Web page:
• It’s no surprise that “infinite” was placed on the negative side of the table, given the Pythagoreans’ antipathy to irrational numbers and the accompanying infinities. We have written previously about mathematicians’ growing acceptance of infinity, especially in the last 150 years, though there are still a few mathematicians who would rather do away with the concept of infinity in mathematics.
  • The pairs “One/Many” and “Rest/Motion” play central roles in the paradoxes of Zeno of Elea, covered in this previous post.
  • The association of “right” with “good” and “left” with “bad” is certainly not unique to the ancient Greeks, showing up in a number of other societies throughout the world. It even persists in slightly hidden form in modern etymology: the Latin word for “right” is “dexter”, from which the English words “dextrous” and “dexterity” derive, while the Latin word for “left” is “sinister”, from which, naturally, the English word “sinister” derives. For a deeper and more rigorous account of “left” and “right” and other pairs of opposites in ancient Greek philosophy, see G.E.R. Lloyd’s paper, “Right and Left in Greek Philosophy”.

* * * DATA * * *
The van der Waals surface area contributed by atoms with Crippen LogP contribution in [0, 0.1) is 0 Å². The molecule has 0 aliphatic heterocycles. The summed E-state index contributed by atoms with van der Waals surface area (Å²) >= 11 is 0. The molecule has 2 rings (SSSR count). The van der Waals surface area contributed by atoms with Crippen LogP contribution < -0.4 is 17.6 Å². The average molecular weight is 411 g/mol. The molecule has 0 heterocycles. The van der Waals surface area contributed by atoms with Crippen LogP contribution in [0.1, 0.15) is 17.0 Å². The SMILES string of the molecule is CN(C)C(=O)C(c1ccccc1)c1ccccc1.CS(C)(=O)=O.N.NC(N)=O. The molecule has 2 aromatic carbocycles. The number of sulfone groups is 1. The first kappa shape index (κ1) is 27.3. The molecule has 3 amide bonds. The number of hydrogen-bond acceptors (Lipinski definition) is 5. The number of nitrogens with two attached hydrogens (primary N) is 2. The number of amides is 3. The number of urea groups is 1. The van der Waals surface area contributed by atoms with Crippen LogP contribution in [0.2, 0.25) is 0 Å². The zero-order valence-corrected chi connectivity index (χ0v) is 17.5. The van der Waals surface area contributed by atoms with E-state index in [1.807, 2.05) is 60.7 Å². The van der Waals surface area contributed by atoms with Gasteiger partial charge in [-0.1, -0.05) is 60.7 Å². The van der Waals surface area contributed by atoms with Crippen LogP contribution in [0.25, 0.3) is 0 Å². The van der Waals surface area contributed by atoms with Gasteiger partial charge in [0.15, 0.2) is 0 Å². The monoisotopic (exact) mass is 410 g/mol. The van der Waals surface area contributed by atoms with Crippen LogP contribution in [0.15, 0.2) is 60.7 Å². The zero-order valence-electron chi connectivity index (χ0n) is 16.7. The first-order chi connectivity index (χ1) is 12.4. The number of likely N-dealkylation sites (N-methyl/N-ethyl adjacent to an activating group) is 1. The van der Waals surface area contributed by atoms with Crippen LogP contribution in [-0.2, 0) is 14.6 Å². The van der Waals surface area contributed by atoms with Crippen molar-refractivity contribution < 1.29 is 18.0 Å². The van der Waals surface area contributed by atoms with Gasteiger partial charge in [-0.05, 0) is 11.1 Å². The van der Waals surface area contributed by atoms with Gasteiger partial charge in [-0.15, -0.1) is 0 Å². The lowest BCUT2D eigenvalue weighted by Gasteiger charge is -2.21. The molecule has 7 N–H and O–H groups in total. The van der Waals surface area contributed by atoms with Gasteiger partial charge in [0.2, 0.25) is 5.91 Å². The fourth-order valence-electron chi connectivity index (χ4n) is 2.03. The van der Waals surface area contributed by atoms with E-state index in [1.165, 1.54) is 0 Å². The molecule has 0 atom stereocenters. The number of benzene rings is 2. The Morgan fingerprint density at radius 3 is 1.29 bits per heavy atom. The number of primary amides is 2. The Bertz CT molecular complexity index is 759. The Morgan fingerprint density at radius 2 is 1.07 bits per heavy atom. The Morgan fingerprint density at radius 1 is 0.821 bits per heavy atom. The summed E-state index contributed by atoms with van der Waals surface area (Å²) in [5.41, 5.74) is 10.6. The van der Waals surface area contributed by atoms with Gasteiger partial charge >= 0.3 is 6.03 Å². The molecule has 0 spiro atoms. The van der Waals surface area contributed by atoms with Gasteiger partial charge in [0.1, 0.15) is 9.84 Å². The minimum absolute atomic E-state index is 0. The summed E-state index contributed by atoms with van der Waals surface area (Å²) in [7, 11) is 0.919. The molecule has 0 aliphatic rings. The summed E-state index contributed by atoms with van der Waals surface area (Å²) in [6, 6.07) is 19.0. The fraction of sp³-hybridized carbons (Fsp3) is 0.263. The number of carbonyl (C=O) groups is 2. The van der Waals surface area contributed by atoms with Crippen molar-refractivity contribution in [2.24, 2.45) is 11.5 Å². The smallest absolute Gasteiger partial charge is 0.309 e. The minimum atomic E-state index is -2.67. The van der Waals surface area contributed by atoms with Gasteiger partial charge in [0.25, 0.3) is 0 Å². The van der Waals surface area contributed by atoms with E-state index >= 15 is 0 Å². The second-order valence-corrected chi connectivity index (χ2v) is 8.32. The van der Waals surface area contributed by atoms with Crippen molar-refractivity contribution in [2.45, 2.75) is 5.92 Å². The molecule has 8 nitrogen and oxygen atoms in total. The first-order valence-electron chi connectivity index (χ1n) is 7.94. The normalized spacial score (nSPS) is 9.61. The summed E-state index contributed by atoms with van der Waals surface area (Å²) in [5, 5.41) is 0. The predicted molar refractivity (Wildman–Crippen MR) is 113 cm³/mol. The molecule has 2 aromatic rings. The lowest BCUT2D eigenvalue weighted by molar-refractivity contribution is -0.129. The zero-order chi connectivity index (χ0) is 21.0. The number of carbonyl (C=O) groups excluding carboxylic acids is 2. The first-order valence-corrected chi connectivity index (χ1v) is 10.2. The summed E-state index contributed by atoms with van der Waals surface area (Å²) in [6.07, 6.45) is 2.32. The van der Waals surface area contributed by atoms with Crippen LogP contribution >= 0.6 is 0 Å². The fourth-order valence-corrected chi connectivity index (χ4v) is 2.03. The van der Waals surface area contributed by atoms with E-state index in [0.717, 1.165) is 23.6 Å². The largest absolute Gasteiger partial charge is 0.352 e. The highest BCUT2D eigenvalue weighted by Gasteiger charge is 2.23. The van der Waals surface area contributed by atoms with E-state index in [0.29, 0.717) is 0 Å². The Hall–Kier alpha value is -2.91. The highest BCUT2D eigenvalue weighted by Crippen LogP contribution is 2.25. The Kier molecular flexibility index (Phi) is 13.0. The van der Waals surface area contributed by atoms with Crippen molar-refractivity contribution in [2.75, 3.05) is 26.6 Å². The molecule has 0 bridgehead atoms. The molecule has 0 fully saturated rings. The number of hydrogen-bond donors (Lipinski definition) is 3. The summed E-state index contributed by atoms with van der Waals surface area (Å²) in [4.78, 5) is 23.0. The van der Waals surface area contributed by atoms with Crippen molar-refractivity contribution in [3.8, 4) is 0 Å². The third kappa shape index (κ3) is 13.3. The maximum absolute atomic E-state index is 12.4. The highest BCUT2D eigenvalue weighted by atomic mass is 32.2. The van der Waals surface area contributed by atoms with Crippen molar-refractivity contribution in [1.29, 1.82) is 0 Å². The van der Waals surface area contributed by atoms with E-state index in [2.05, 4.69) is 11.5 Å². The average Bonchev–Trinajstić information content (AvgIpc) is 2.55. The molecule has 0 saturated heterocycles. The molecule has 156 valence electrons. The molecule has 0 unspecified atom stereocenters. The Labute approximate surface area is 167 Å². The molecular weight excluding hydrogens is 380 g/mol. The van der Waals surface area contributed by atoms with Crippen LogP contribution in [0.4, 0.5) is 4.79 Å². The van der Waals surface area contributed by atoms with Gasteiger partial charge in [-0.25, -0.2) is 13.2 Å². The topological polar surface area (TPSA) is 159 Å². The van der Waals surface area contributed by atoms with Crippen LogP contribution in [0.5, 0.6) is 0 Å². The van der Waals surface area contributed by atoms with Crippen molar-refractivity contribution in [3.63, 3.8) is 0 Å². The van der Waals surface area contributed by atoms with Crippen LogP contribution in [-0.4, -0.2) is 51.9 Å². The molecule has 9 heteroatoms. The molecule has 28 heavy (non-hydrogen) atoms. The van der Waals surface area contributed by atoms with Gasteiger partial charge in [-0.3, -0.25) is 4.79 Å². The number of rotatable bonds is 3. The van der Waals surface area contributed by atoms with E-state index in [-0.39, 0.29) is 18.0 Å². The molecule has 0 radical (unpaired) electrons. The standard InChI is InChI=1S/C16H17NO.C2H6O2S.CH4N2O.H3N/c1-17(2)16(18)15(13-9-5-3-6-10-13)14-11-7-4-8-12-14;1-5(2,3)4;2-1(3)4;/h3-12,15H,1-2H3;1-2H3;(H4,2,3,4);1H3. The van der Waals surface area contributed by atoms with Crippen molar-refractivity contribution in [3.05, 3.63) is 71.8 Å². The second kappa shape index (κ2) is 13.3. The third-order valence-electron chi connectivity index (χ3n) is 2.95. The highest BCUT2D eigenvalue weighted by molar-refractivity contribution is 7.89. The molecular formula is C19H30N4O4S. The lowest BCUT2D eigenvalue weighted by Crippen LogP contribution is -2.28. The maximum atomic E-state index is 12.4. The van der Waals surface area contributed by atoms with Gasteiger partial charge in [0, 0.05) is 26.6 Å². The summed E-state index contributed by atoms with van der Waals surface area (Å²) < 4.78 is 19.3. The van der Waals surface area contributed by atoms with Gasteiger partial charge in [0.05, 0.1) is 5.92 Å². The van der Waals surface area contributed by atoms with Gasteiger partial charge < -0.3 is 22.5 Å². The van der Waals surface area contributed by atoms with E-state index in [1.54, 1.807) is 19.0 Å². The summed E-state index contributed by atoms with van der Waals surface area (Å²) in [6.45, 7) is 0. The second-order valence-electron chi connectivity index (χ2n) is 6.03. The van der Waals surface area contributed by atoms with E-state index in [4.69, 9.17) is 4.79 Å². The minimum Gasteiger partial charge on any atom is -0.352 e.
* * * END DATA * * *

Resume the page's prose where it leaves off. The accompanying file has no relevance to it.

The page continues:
Cover Image: “PH-929” by Clyfford Still

Chromaticism, or, A Portrait of Mathematical Work

I was scheduled to speak at a graph theory conference this weekend, and while the conference was canceled due to COVID-19, I still wanted to do something with my prepared presentation, so today I’m going to try something new: converting my planned research talk to a blog post, and attempting for the first time to write for a general audience about my actual work.